Kurdistan Region of Iraq is a place where all religious groups live together peacefully and enjoy robust religious freedoms.
The Kurdistan Region of Iraq (KRI), home to considerable religious and ethnic diversity, has set an integrated model for tolerance and peaceful coexistence among followers of different religions. The KRI has provided a safe haven for minorities fleeing violence in the rest of the region.
The Kurdistan Regional Government promotes peaceful coexistence between followers of different religions: Muslims, Christians, Yezidis, Jews, Sabean Mandaeans, Zoroastrians, Kakais, and Bahais.
To encourage diversity, 11 seats in the Kurdistan Parliament are automatically assigned to parties representing minority groups in the KRI. Five seats are allocated to Turkoman representatives, five to Chaldean, Assyrian, and Syriac representatives, and one to the Armenian community.
In 2015, the Kurdistan Parliament passed “The Minority Rights Law”, which lays out a series of rights, including the freedoms of thought, religion, speech, and culture. The law, which unequivocally grants rights and religious freedoms to all, mandates the KRG to guarantee equality for all component groups of the region, while requiring that religious discrimination be punished.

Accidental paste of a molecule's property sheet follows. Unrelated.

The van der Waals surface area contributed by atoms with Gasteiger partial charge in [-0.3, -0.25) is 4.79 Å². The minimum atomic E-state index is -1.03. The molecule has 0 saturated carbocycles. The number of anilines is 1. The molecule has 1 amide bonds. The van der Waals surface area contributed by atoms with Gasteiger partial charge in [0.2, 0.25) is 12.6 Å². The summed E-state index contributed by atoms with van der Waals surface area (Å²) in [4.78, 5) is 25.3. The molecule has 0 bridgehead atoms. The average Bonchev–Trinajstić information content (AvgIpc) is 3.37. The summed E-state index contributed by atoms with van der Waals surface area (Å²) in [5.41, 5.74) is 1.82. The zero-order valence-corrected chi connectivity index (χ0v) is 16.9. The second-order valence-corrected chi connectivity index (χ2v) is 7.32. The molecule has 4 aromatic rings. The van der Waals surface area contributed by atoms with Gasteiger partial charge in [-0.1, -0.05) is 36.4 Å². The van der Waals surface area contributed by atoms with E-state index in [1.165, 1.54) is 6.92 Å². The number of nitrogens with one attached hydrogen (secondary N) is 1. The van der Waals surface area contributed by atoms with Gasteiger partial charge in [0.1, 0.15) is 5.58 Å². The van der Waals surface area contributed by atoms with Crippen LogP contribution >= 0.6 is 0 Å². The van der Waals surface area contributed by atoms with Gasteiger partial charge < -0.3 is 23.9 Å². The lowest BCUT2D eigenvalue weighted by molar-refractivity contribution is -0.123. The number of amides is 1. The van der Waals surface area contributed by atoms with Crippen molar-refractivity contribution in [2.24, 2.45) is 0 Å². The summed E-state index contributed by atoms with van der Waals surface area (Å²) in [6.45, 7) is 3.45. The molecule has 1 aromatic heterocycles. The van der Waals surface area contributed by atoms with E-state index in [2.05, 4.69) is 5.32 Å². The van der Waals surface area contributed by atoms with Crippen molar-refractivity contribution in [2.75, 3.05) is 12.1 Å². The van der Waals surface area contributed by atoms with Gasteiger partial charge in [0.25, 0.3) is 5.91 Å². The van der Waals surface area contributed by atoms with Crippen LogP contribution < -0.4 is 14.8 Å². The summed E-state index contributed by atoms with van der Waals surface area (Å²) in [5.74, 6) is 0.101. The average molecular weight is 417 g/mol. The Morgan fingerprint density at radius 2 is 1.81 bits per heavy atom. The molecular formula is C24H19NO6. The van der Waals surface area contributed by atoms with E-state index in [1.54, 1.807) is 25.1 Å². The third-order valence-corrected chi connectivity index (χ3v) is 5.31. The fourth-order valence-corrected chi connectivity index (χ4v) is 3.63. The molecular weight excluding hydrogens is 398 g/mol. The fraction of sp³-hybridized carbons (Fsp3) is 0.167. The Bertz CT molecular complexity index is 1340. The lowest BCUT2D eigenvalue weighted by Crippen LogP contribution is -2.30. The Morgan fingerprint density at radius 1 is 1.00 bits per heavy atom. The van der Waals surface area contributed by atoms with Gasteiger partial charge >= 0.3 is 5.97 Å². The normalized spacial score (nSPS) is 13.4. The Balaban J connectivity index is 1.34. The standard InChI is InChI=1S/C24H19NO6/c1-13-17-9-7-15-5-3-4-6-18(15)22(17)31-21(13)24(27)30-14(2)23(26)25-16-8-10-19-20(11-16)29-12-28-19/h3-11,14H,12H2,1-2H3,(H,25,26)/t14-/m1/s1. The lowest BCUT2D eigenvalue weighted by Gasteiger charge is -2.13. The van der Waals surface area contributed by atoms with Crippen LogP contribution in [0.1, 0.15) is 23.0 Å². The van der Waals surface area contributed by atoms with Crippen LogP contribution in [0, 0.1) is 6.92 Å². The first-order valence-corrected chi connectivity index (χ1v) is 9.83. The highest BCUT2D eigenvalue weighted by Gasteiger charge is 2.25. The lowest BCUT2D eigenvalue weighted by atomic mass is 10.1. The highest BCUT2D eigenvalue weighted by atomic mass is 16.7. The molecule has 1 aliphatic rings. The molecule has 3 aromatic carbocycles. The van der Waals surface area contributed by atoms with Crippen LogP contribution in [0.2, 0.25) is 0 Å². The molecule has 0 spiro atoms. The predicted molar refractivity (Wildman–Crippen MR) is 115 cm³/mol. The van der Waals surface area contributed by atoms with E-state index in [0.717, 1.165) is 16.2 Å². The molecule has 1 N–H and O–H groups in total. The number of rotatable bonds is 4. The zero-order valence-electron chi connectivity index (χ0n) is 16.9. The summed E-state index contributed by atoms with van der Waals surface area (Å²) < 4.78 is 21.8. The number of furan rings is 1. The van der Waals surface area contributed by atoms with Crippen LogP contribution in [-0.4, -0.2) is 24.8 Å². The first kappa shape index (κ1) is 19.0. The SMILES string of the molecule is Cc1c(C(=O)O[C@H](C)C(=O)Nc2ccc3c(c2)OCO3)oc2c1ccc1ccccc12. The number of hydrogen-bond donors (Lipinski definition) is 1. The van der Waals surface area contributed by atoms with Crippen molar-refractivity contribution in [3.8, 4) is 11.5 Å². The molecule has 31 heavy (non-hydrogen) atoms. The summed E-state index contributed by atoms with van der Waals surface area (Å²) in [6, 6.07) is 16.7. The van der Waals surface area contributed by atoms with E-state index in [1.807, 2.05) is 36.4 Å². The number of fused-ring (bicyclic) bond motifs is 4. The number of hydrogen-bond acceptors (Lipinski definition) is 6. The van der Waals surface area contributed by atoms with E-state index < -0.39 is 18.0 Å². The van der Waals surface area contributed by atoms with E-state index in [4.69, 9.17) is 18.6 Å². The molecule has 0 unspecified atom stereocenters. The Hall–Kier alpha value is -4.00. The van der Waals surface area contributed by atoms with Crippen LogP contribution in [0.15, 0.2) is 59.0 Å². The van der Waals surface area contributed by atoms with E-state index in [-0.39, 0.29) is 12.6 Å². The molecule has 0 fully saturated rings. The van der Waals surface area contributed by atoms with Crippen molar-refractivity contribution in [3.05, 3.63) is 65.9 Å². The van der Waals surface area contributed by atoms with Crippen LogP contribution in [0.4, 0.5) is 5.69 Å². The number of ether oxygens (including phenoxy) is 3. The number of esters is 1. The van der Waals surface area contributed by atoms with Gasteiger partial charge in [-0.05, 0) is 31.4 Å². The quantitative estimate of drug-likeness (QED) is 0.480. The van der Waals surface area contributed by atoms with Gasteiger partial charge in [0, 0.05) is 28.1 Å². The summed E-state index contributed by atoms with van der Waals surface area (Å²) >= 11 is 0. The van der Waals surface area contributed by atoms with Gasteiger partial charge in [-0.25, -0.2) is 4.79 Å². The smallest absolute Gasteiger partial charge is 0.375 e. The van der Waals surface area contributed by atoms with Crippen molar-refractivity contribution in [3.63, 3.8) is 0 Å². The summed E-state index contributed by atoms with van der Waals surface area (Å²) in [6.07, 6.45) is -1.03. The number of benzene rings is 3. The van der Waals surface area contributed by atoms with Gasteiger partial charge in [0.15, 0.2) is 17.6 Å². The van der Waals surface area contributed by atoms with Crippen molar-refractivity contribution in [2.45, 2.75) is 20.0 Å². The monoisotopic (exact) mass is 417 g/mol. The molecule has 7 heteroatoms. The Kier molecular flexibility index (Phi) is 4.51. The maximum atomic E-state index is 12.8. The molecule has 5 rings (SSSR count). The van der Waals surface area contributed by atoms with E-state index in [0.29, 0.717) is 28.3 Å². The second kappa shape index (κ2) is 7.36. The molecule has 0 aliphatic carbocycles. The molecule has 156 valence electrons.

There are clear articles in Kurdistan’s draft constitution and passages in laws written by the Kurdistan Parliament that explicitly promote and defend freedom of religion and other minority rights.
The Ministry of Endowment and Religious Affairs hosts two Directorates for Minority Affairs, one for Christians, and the other for Yezidis. The Ministry also is home to the seven religious representatives, including individuals who represent the Muslim, Christian, Yezidi, Kakai, Alevi, Baha’i, and Jewish faiths. These representatives meet monthly at a specially created directorate for religious co-existence.
The International Religious Freedom Act
The International Religious Freedom Act requires countries that commit systematic, ongoing, and egregious violations of religious freedom be designated “countries of particular concern”. The Kurdistan Region of Iraq was considered separately from the rest of Iraq, it also would not meet the necessary standard for designation as a “country of particular concern” under the International Religious Freedom Act. There are no ongoing or systematic violations of religious freedom in Kurdistan.